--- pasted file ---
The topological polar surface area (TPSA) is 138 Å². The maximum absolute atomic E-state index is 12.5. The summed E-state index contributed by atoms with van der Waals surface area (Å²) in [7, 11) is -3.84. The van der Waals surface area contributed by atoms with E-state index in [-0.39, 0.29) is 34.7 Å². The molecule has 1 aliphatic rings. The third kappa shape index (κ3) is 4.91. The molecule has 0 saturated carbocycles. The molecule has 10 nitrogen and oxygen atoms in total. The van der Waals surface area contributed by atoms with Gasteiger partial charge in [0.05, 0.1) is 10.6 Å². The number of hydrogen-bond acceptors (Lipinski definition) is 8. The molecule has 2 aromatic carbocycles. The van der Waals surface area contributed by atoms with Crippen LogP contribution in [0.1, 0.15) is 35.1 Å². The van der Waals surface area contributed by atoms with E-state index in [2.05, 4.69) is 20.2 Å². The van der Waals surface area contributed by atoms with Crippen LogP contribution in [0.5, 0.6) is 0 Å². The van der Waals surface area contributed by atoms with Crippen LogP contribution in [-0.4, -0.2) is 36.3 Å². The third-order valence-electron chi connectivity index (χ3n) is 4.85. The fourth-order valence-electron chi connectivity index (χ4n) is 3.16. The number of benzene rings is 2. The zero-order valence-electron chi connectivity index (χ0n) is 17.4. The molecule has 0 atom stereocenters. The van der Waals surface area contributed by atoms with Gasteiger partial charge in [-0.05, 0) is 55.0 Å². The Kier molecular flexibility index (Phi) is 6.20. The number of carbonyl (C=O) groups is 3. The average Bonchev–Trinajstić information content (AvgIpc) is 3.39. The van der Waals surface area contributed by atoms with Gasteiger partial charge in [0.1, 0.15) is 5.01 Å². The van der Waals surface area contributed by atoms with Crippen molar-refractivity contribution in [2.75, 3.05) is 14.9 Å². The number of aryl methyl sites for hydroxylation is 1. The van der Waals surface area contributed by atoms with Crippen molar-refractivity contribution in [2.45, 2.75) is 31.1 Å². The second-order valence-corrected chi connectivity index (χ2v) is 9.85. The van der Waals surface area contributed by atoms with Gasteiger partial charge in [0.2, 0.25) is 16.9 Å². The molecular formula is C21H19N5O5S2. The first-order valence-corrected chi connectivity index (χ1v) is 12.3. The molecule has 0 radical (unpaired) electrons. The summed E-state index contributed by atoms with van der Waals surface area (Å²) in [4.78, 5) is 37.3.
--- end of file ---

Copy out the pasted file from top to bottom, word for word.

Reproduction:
The topological polar surface area (TPSA) is 138 Å². The maximum absolute atomic E-state index is 12.5. The summed E-state index contributed by atoms with van der Waals surface area (Å²) in [7, 11) is -3.84. The van der Waals surface area contributed by atoms with E-state index in [-0.39, 0.29) is 34.7 Å². The molecule has 1 aliphatic rings. The third kappa shape index (κ3) is 4.91. The molecule has 0 saturated carbocycles. The molecule has 10 nitrogen and oxygen atoms in total. The van der Waals surface area contributed by atoms with Gasteiger partial charge in [0.05, 0.1) is 10.6 Å². The number of hydrogen-bond acceptors (Lipinski definition) is 8. The molecule has 2 aromatic carbocycles. The van der Waals surface area contributed by atoms with Crippen LogP contribution in [0.1, 0.15) is 35.1 Å². The van der Waals surface area contributed by atoms with E-state index in [2.05, 4.69) is 20.2 Å². The van der Waals surface area contributed by atoms with Crippen LogP contribution in [0.5, 0.6) is 0 Å². The van der Waals surface area contributed by atoms with Crippen LogP contribution in [-0.4, -0.2) is 36.3 Å². The third-order valence-electron chi connectivity index (χ3n) is 4.85. The fourth-order valence-electron chi connectivity index (χ4n) is 3.16. The number of benzene rings is 2. The zero-order valence-electron chi connectivity index (χ0n) is 17.4. The molecule has 0 atom stereocenters. The van der Waals surface area contributed by atoms with Gasteiger partial charge in [-0.05, 0) is 55.0 Å². The Kier molecular flexibility index (Phi) is 6.20. The number of carbonyl (C=O) groups is 3. The average Bonchev–Trinajstić information content (AvgIpc) is 3.39. The van der Waals surface area contributed by atoms with Gasteiger partial charge in [0.1, 0.15) is 5.01 Å². The van der Waals surface area contributed by atoms with Crippen molar-refractivity contribution in [2.75, 3.05) is 14.9 Å². The number of aryl methyl sites for hydroxylation is 1. The van der Waals surface area contributed by atoms with Crippen molar-refractivity contribution in [2.45, 2.75) is 31.1 Å². The second-order valence-corrected chi connectivity index (χ2v) is 9.85. The van der Waals surface area contributed by atoms with Gasteiger partial charge in [0.2, 0.25) is 16.9 Å². The molecular formula is C21H19N5O5S2. The first-order valence-corrected chi connectivity index (χ1v) is 12.3. The molecule has 0 radical (unpaired) electrons. The summed E-state index contributed by atoms with van der Waals surface area (Å²) in [4.78, 5) is 37.3.